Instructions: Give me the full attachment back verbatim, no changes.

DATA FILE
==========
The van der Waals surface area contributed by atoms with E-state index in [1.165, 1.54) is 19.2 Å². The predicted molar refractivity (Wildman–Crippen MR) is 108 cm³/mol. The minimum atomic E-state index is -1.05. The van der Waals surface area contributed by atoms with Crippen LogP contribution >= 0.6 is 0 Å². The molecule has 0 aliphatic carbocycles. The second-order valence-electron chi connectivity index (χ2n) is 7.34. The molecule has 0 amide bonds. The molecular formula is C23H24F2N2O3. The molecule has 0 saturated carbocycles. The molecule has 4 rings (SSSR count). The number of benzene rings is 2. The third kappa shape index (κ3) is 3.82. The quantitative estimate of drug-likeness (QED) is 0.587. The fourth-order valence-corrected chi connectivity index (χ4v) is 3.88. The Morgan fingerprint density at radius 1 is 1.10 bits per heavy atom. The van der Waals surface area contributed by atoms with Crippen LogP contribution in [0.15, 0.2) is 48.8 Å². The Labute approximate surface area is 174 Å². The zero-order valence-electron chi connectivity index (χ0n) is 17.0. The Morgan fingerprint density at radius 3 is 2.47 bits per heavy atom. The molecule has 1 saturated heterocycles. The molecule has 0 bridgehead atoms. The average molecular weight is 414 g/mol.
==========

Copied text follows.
The van der Waals surface area contributed by atoms with E-state index in [1.165, 1.54) is 19.2 Å². The predicted molar refractivity (Wildman–Crippen MR) is 108 cm³/mol. The minimum atomic E-state index is -1.05. The van der Waals surface area contributed by atoms with Crippen LogP contribution >= 0.6 is 0 Å². The molecule has 0 aliphatic carbocycles. The second-order valence-electron chi connectivity index (χ2n) is 7.34. The molecule has 0 amide bonds. The molecular formula is C23H24F2N2O3. The molecule has 0 saturated carbocycles. The molecule has 4 rings (SSSR count). The number of benzene rings is 2. The third kappa shape index (κ3) is 3.82. The quantitative estimate of drug-likeness (QED) is 0.587. The fourth-order valence-corrected chi connectivity index (χ4v) is 3.88. The Morgan fingerprint density at radius 1 is 1.10 bits per heavy atom. The van der Waals surface area contributed by atoms with Crippen LogP contribution in [0.15, 0.2) is 48.8 Å². The Labute approximate surface area is 174 Å². The zero-order valence-electron chi connectivity index (χ0n) is 17.0. The Morgan fingerprint density at radius 3 is 2.47 bits per heavy atom. The molecule has 1 saturated heterocycles. The molecule has 0 bridgehead atoms. The average molecular weight is 414 g/mol.